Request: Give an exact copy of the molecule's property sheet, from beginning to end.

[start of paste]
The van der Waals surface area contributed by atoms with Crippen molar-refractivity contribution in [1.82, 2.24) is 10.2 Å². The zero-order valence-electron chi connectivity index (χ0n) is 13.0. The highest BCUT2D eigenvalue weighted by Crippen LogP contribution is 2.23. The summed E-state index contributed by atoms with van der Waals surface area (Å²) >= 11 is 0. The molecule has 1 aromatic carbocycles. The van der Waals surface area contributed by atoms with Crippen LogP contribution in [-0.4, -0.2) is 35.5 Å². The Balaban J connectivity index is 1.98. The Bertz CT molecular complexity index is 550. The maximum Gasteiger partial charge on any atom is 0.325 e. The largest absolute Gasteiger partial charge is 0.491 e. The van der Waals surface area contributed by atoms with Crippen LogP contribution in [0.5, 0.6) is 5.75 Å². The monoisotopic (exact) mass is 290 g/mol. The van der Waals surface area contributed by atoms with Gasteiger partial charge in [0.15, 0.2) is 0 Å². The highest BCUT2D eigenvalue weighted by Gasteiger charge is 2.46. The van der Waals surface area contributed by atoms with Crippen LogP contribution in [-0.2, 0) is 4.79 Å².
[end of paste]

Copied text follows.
The van der Waals surface area contributed by atoms with Crippen molar-refractivity contribution in [1.82, 2.24) is 10.2 Å². The zero-order valence-electron chi connectivity index (χ0n) is 13.0. The highest BCUT2D eigenvalue weighted by Crippen LogP contribution is 2.23. The summed E-state index contributed by atoms with van der Waals surface area (Å²) >= 11 is 0. The molecule has 1 aromatic carbocycles. The van der Waals surface area contributed by atoms with Crippen LogP contribution in [-0.4, -0.2) is 35.5 Å². The Balaban J connectivity index is 1.98. The Bertz CT molecular complexity index is 550. The maximum Gasteiger partial charge on any atom is 0.325 e. The largest absolute Gasteiger partial charge is 0.491 e. The van der Waals surface area contributed by atoms with Crippen LogP contribution in [0.5, 0.6) is 5.75 Å². The monoisotopic (exact) mass is 290 g/mol. The van der Waals surface area contributed by atoms with Gasteiger partial charge in [0.15, 0.2) is 0 Å². The highest BCUT2D eigenvalue weighted by Gasteiger charge is 2.46. The van der Waals surface area contributed by atoms with Crippen LogP contribution in [-0.2, 0) is 4.79 Å².